Vaginal adenosis is most commonly found in young women who had in utero exposure to DES and may coexist with a clear cell adenocarcinoma, though it rarely progresses to adenocarcinoma. Adenosis is replaced by squamous metaplasia, which occurs naturally, and requires follow-up but not removal.
Rarely, melanomas (often nonpigmented), sarcomas, or small-cell carcinomas have been described as primary vaginal cancers.
Patient prognosis depends primarily on the stage of disease, but survival is reduced among those who are older than 60 years, are symptomatic at the time of diagnosis, have lesions of the middle and lower third of the vagina, or have poorly differentiated tumors.
In addition, the length of vaginal wall involvement has been found to be associated with survival and stage of disease in vaginal SCC patients.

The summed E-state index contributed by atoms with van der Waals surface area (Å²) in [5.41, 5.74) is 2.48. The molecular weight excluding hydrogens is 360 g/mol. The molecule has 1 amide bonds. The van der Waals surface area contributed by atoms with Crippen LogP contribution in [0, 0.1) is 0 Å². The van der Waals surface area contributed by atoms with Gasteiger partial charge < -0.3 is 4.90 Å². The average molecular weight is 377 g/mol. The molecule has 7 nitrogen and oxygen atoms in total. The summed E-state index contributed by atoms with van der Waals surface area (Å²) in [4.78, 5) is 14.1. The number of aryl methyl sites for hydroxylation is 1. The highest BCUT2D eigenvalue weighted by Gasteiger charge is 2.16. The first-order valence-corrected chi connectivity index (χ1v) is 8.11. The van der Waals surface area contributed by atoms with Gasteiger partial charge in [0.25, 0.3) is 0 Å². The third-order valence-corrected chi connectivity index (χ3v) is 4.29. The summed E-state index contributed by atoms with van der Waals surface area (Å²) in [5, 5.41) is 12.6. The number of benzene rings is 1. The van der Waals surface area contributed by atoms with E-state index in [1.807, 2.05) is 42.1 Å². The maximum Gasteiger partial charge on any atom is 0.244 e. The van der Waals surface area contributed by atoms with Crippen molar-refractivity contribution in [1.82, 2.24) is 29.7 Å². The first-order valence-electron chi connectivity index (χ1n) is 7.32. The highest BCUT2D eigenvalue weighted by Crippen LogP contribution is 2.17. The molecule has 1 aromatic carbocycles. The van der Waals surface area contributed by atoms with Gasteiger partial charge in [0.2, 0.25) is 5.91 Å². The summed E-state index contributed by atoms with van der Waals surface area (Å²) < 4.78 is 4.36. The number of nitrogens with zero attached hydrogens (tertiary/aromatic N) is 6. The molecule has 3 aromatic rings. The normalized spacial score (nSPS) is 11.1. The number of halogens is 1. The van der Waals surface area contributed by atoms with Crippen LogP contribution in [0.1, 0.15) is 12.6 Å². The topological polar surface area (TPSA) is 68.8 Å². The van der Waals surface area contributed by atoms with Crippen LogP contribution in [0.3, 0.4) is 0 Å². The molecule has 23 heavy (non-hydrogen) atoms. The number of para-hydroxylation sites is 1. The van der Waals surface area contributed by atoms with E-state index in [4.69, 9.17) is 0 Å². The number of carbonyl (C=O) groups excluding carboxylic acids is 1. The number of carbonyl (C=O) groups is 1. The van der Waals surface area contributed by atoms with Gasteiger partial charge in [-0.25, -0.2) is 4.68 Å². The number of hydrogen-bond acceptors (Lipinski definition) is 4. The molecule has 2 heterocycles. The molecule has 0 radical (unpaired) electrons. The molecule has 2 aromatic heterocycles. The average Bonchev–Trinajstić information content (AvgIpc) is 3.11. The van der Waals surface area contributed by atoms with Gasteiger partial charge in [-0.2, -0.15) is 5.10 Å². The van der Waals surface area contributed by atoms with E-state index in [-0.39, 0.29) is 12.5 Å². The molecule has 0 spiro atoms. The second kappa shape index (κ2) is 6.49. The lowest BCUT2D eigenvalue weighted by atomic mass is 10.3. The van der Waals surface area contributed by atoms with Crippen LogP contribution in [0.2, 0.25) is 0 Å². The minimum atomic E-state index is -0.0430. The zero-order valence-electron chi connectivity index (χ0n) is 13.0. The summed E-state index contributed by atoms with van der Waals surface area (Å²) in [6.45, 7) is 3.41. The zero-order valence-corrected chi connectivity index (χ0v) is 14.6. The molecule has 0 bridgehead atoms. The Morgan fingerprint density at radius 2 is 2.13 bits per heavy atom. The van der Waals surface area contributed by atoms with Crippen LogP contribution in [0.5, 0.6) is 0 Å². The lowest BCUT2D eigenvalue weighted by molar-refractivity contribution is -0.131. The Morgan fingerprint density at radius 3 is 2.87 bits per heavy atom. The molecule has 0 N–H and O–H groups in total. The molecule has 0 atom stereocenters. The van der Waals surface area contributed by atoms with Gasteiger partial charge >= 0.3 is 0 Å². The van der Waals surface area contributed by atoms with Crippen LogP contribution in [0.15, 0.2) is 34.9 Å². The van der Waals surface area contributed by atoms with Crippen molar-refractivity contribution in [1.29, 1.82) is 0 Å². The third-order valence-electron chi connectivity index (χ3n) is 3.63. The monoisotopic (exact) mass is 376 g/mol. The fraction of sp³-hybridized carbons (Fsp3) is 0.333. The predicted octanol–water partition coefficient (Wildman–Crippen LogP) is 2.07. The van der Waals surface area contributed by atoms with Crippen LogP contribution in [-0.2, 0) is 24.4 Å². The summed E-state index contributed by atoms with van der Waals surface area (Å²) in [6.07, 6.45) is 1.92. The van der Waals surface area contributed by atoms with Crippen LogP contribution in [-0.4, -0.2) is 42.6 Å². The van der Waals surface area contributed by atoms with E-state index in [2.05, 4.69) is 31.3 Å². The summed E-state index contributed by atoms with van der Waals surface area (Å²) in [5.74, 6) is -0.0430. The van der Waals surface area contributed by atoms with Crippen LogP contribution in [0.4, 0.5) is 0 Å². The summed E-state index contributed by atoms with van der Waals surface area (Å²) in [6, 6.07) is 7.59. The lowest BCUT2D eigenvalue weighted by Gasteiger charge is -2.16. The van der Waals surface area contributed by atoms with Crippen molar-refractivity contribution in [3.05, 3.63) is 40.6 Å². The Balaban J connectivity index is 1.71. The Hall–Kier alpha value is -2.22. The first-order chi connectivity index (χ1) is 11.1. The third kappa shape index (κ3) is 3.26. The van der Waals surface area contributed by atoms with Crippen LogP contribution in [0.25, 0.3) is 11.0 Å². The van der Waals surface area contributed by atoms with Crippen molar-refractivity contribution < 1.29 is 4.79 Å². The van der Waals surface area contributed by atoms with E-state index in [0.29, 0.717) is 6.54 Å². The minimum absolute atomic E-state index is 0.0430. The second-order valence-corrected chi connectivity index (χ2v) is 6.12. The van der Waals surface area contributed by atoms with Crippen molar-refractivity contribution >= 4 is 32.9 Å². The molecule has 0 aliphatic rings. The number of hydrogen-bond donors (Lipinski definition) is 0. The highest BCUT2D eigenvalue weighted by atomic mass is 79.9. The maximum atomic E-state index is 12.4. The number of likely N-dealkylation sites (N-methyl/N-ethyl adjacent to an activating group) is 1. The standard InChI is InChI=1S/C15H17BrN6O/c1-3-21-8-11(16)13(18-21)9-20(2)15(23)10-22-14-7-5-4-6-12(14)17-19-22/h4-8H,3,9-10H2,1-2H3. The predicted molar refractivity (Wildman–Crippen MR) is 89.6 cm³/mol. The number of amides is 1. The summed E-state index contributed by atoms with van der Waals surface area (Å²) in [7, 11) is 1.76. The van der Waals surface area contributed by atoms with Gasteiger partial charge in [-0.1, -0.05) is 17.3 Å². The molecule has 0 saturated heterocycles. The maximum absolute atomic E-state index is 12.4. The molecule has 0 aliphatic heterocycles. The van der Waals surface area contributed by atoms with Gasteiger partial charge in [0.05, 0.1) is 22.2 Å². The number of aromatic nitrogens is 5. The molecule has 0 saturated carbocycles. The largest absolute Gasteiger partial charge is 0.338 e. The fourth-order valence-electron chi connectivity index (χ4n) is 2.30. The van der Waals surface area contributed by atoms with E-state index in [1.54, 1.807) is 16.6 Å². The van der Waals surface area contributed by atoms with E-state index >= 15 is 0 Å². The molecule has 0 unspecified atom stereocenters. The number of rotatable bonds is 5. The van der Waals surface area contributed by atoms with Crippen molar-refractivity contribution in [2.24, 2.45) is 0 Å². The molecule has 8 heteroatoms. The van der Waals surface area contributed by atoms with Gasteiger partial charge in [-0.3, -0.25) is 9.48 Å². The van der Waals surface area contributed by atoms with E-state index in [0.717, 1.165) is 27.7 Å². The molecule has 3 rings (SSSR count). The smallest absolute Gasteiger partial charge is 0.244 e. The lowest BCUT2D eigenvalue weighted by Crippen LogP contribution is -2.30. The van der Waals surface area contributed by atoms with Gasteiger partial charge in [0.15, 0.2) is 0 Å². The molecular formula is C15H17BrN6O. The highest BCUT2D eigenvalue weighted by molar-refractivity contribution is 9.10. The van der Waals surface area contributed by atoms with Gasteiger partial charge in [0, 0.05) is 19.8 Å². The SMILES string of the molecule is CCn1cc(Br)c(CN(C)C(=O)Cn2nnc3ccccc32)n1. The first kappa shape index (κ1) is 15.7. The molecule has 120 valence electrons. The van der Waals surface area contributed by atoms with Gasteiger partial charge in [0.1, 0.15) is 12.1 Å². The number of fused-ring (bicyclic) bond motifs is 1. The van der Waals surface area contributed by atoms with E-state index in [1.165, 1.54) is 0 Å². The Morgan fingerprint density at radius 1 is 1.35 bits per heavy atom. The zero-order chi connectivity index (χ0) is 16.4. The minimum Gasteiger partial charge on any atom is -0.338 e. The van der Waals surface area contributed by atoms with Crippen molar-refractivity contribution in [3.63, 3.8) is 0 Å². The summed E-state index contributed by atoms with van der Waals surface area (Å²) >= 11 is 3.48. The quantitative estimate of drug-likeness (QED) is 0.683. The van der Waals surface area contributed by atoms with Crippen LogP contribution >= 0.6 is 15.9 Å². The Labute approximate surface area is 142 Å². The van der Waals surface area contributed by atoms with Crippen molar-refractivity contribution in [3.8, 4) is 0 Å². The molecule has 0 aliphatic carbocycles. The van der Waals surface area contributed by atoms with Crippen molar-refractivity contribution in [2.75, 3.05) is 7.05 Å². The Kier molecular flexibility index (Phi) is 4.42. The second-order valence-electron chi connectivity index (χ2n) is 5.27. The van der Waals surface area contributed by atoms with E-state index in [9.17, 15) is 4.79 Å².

Non-DES-associated adenocarcinomas generally have a worse prognosis than SCC tumors, but DES-associated clear cell tumors have a relatively good prognosis. The natural history, prognosis, and treatment of other primary vaginal cancers (i.e., sarcoma, melanoma, lymphoma, and carcinoid tumors) are different and are not covered in this summary.
Therapeutic options depend on tumor stage; surgery and radiation therapy are highly effective in early stages, whereas radiation therapy is the primary treatment of more advanced stages. Chemotherapy has not been shown to be curative for advanced vaginal cancer, and there are no standard drug regimens.
American Cancer Society.: Cancer Facts and Figures 2014. Atlanta, Ga: American Cancer Society, 2014. Available online. Last accessed March 26, 2014.
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